Mulekites, Nephites and Lamanites
King Mosiah gathered all the people of Mulek and Nephi together so that he could read the account of Zeniff to them. At this time, there were twice as many Lamanites as there were Nephites and Mulekites. And there were more Mulekites than there were Nephites. So it seems that the Nephites … the true descendants of Nephi, Jacob, Joseph and all those who followed Nephi … were in the minority.
In Mosiah 25:16, Alma counsels the people of Limhi to "remember that it was the Lord that did deliver them." How many times are we delivered by the hand of the Lord and then after the trial we credit our own ingenuity? We should always be quick to thank the Lord for our blessings and his hand in our lives. When was the last time the Lord blessed you in a matter? Did you thank him for it?
Mosiah 25:19 marks the beginning of a shift in power. The verse reads, "Mosiah granted unto Alma that he might establish churches throughout all the land of Zarahemla; and gave him power to ordain priests and teachers over every church." Apparently the people of Alma and Limhi either recognized the authority of Mosiah or willfully submitted themselves to be his subjects upon their return from the Land of Nephi. Mosiah 23:17 notes that Alma had previously consecrated priests and teachers among his people when they were in the Land of Nephi. Now Mosiah is granting Alma power over the Nephites and Mulekites in Zarahemla to set up churches and ordain priests and teachers.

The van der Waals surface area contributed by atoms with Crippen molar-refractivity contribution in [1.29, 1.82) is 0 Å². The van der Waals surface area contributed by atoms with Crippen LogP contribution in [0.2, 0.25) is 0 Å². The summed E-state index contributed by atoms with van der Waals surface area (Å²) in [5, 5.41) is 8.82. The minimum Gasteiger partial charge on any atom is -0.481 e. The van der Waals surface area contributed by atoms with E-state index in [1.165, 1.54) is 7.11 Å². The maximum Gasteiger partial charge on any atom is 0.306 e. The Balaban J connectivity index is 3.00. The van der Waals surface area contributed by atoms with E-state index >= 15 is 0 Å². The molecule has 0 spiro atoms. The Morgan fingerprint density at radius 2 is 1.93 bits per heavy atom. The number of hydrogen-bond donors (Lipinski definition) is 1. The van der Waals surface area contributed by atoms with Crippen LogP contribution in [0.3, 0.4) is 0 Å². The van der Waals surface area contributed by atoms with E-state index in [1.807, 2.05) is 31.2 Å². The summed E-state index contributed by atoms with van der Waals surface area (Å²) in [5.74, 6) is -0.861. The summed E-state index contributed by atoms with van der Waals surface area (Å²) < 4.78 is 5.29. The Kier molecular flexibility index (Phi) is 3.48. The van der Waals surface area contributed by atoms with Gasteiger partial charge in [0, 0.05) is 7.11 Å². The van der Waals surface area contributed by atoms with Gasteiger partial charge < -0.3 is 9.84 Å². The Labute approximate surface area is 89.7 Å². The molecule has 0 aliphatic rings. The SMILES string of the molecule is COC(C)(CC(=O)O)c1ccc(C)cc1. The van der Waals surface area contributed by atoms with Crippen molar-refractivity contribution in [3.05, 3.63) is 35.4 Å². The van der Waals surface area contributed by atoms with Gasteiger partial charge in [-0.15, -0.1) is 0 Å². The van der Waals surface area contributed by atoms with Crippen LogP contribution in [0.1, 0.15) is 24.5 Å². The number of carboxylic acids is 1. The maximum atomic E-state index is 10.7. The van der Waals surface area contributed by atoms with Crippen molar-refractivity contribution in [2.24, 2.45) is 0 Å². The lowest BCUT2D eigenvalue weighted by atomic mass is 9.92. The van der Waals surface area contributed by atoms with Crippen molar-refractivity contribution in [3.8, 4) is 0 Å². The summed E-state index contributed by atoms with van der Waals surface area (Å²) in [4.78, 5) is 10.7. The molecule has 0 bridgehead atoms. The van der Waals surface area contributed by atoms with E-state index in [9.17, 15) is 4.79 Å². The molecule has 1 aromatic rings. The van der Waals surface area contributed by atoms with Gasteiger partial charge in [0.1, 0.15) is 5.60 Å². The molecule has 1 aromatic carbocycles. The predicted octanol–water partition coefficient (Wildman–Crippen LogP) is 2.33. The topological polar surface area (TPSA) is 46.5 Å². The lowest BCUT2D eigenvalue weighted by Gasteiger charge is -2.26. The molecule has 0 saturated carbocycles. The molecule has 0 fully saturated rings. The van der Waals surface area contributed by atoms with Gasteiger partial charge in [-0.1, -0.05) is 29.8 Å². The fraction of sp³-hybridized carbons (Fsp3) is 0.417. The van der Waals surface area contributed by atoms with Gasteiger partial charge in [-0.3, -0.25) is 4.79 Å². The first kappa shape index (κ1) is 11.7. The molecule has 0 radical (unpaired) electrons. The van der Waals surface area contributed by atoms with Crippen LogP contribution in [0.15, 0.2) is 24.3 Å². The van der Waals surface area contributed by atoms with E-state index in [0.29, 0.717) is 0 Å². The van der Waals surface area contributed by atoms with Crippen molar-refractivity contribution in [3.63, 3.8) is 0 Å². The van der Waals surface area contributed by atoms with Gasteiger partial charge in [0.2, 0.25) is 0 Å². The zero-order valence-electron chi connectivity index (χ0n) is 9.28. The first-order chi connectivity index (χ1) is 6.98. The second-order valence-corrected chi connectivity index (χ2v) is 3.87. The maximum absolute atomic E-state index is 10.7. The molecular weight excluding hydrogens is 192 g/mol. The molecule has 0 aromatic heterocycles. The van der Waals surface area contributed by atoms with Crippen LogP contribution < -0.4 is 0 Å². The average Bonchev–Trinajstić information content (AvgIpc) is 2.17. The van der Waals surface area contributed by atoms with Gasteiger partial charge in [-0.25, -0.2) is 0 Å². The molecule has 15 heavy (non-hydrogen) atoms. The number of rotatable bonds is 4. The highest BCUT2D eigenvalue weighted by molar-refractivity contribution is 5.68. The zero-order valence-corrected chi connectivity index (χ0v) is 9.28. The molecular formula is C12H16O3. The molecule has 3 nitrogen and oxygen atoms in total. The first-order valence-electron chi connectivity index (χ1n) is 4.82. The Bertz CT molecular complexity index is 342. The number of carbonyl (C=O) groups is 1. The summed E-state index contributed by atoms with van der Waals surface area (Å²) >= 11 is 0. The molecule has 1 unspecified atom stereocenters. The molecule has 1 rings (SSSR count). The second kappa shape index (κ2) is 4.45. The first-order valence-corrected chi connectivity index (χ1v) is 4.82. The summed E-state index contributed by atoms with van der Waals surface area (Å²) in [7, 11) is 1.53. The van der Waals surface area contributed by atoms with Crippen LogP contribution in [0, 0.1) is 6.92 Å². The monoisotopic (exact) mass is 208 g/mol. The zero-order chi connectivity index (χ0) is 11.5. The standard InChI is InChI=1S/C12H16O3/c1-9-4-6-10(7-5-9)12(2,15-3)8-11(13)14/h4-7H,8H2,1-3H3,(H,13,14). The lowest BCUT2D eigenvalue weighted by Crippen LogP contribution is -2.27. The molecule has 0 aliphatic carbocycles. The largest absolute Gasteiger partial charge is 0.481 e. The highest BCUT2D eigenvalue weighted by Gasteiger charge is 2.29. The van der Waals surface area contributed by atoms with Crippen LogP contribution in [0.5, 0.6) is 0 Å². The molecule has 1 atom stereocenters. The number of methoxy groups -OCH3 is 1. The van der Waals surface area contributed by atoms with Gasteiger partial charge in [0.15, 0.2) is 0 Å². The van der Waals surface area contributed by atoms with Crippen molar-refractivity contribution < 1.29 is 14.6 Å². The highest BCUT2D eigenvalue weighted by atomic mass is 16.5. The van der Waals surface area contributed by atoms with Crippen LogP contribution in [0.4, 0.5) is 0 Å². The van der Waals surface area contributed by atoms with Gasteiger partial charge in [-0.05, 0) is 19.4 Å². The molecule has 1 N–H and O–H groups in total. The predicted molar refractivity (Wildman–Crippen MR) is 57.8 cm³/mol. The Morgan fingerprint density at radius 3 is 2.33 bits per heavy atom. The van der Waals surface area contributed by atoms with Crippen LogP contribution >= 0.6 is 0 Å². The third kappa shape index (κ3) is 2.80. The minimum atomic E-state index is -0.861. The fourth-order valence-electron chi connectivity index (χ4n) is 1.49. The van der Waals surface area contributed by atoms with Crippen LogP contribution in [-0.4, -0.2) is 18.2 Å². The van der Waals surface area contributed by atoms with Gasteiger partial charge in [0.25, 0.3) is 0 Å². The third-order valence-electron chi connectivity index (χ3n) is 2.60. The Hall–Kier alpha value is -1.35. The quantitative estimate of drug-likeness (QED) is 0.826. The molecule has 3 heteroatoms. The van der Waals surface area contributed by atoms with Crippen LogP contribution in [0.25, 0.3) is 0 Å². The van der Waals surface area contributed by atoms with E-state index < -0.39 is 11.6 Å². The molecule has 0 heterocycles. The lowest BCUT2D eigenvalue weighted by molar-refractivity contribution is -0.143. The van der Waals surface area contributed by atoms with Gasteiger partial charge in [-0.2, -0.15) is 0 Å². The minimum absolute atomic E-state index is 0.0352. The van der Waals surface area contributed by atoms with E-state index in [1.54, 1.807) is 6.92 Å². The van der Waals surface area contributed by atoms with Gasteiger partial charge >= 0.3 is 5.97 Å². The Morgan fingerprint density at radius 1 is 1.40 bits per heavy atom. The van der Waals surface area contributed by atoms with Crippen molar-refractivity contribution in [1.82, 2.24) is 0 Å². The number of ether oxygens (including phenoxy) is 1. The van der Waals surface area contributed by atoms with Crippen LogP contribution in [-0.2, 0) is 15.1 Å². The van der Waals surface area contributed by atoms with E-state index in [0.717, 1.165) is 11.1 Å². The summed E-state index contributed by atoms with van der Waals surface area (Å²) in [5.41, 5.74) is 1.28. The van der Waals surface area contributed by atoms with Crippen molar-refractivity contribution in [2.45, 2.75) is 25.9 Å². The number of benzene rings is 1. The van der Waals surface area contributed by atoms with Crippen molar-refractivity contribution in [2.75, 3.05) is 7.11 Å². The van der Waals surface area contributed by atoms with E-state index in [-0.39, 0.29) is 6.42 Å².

We can only assume that this power was retained by Mosiah before Alma entered Zarahemla. Later we will read that Mosiah ensures that this authority remains with Alma (Mosiah 26:10-12). To me, Mosiah's delegating this authority to Alma and then re-enforcing with Alma that this authority belongs to Alma, shows that Mosiah was indeed a great leader.
Mosiah the non-Micro-Manager